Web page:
Monday, October 22, 2012

Something in the Water

It was such a rare and delicious golden day this late in October that even the wind sat back in silent amazement.  We headed into the West for a light supper in what used to be our local--a combination of nostlagia and celebration of the season.  October brings golden light onto the fields turning harvested fields an impossibly bright brass.  When I first saw oil colour paintings of the fields I thought the colours were all wrong and hopelessly brash.  My eyes needed seasoning.

Late afternoon comes early in October, so the shadows were already lengthening as we headed west, but we had time for a look at Portskerra.  With a little-used harbour now and below eye level from the main road, it would be easy to pass by Portskerra without unpacking her little secrets.  Her presence was revealed to me as gift from a friend whose friend had shared it with her.  When a friend from England came north, I took her to Portskerra--after all, gifts are for sharing.

When I took Lydia to Portskerra, the waves were wild and thrashing and splashing against the rocks; the tide was in, the wind was up.  She loved it. We walked carefully along the lower edge of the footpath over the hills, sometimes preferring the safer walking defined by the sheep's hooves nearby.  In contrast, today was so still that I ventured onto a cap of lichen clad rocks that I had never set foot on before and watched the sea idling below.

I followed the path along the coast from a small harbour used by local fishermen to the Portskerra Drownings Memorial.  Scotland has many memorials to those lost at sea.  This is one of the more poignant ones.  I always stop to read the names aloud as if to breathe them one more time into the safety of the harbour.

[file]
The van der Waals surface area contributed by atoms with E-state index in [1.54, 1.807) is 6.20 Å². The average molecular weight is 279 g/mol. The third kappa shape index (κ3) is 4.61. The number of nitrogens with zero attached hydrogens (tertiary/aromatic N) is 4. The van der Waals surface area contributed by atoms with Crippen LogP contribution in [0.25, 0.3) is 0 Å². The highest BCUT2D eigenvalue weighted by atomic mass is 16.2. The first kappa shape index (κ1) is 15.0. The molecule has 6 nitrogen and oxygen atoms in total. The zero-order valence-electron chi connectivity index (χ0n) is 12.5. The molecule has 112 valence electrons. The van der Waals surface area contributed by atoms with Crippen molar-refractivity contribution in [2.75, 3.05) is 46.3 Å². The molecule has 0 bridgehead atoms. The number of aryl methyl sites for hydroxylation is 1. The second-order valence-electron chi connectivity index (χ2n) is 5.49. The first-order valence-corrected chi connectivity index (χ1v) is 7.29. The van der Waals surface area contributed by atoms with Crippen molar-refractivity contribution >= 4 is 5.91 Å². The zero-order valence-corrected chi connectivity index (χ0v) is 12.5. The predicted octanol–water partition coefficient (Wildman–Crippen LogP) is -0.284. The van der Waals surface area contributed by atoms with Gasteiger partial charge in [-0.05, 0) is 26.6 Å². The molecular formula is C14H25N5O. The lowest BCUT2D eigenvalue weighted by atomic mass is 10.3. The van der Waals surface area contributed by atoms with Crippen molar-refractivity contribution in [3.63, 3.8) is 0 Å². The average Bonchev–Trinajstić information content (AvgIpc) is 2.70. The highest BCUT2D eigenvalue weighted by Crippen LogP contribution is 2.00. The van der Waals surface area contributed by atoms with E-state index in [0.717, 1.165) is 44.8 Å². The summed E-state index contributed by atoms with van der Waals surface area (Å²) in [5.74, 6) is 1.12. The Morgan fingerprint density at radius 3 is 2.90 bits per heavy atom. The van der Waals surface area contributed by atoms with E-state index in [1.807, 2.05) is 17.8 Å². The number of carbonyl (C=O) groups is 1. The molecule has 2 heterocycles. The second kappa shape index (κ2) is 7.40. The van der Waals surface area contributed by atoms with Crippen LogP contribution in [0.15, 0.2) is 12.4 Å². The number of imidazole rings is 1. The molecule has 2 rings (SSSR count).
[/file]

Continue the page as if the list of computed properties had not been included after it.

As I lingered watching the tide coming in and marvelling at how calm the waves were, I noticed something in the water.  Rocks and seals love interchanging roles, so my eyes tried to shape the odd somethings into seals, but the images did nto work.  Seals pop their heads up and disapear below the waves, sometimes plashing in toward the rocks. I have seen them play with each other and ride along the edges of waves, but these patterns on the horizon could not be made to obey these patterns, so I had to watch with new eyes.  Circling, arching gently upward and then through the water.  What my eyes could not quite resolve into a fin or a nose of seal looked more and more like a dorsal fin. A pod of porpoises had chosen this same quiet day to enjoy the waters of Portskerra.


At 9:38 AM, Blogger Ruan Peat said...

Oh what a lovely day to walk and wasnt the sky amazing at 8ish this morning! almost worth being awake for it!

At 7:14 PM, Blogger scorrie said...

good fotos // scorrie

At 7:14 PM, Blogger scorrie said...

good fotos // scorrie


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